Say hello to the sun, sand, and water. The hip-hop artist Lyndon Laveaux gives us “Que Calor” to uplift the last days of summer mood with high doses of dancing beats.
Lyndon is always taking his music further, thanks to his passion and the support of other great artists and companions close to him. Learning the best from them and putting it into his work, he has created “Que Calor,” a song to celebrate life as if it was a hot party at the beach.
Your head and elbows start moving from the first seconds. That is when you know that this is a song to dance to and maybe have a drink with some friends while hearing the waves crash on the beach. It is full of sensuality and good vibes.
The song starts with a trumpet setting the pace, like announcing that you can’t stay still anymore, but the drums that come next with a Caribbean taste are the ones to make you move those hips. No wonder why he mentions Shakira in "Que Calor." The lyrics in Spanish are seductive and make it sound even hotter. Thus, I agree with you, Lyndon. “Que Calor!”
This is the song that you should play at a party when you want people to dance. Turn up the volume, play “Que Calor” and make everybody cheer while starting to move. It will heat up the mood until people have to dance to cool down.
Call some friends and go enjoy the sun and the beach, or bring them to you with music and celebrate life to the beat of “Que Calor,” available on all streaming platforms now.
Welcome back to BuzzMusic Lyndon Laveaux, and congratulations on your latest release, "Que Calor." Can you begin by telling our readers what was the dominant emotion when making "Que Calor?"
Love, to be honest, love for my culture, love for my people, I love people, I want the best for people, especially if you look like me. This song was an opportunity to celebrate all the beautiful individuals of the Caribbean!
How did your friends and companions influence the making process of "Que Calor?"
Growing up in Miami influenced this record. My city is a melting pot, a diaspora of Black Excellence, Afro-Latinos, and hustlers from all walks of life. This song was me wanting to unify the Caribbean, especially since I feel the next generation of Haitians and Dominicans, for example, are so aware of the ignorance of the past, we're separated by a fence to say we are not one, and the same is ridiculous, also sometimes I would see growing up Jamaicans beefing wit Trinidadians. I'm sitting there like you both are black!! So this record was about Caribbean Black Unity! The phenomenal work from The Track Burnaz elevated this record IMMENSELY!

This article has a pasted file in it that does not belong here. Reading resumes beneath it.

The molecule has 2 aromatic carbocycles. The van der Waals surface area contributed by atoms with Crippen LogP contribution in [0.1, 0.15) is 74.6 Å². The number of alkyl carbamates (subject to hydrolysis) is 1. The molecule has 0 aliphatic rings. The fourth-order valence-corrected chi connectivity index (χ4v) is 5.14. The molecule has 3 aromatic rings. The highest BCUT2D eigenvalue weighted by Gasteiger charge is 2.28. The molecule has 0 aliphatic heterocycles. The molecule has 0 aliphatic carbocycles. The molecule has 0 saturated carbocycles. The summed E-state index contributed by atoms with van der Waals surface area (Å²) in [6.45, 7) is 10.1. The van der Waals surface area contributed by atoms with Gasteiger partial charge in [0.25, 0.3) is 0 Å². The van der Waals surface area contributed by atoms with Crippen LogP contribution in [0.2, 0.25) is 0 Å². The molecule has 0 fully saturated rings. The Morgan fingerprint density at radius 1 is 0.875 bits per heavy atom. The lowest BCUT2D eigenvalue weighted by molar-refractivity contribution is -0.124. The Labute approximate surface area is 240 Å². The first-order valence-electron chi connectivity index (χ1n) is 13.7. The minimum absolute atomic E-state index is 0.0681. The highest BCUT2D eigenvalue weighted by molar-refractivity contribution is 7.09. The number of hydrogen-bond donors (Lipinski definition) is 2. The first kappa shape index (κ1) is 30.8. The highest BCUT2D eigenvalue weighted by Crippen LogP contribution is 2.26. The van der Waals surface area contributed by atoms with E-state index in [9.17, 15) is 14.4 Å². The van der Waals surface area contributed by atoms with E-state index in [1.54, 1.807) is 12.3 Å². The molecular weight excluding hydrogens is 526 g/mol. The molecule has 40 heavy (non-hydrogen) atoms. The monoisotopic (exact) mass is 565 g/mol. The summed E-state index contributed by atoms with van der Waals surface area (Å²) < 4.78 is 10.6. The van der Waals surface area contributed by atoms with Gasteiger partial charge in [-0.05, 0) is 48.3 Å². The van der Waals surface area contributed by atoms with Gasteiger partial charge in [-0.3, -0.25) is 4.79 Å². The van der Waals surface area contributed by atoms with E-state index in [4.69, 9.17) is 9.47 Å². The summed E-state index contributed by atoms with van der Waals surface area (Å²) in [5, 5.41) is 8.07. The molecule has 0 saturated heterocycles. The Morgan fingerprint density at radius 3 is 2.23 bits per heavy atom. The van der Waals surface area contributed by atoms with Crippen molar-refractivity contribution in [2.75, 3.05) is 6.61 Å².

What do you want people to feel when listening to your music?
In my music, I want to express my truth, for the sake of entertainment, at times hyperbolic, so with that, what I would want is that spark the light that's residing in you; all I'm doing like the great Saul Williams is giving the world a piece of me and hope they relate to it.
What's the message behind "Que Calor?"
This was for the Amara La Negras of the world who've had to explain what Afro Latina is or for the light skin Puerto Rican who's being "they're not really black" for the ones who grow up being shamed for the blackness so much, so they say things like "I'm not black I'm...", it's a reminder that slavery made a bus stop out of multiple islands in the West Indian and that we are more the same than colonialism will have us believe. Still, I also wanted this message to bounce. You can shake yo hips too. I mean, I am from the school of Michael Jackson, Prince, and Jay Z, and sometimes it's easier for all of us at times to take in medicine we can groove to.
What's next for you?
My second album will be dropping very soon; my first one, 'Earn The Title,' is available everywhere currently, as well as my collab project with my brother Young Tez Heroes & Villians; there will be more visuals dropped next year, Tez and I already got ideas in the vault, Swaggfia will not be taking our foot off the gas!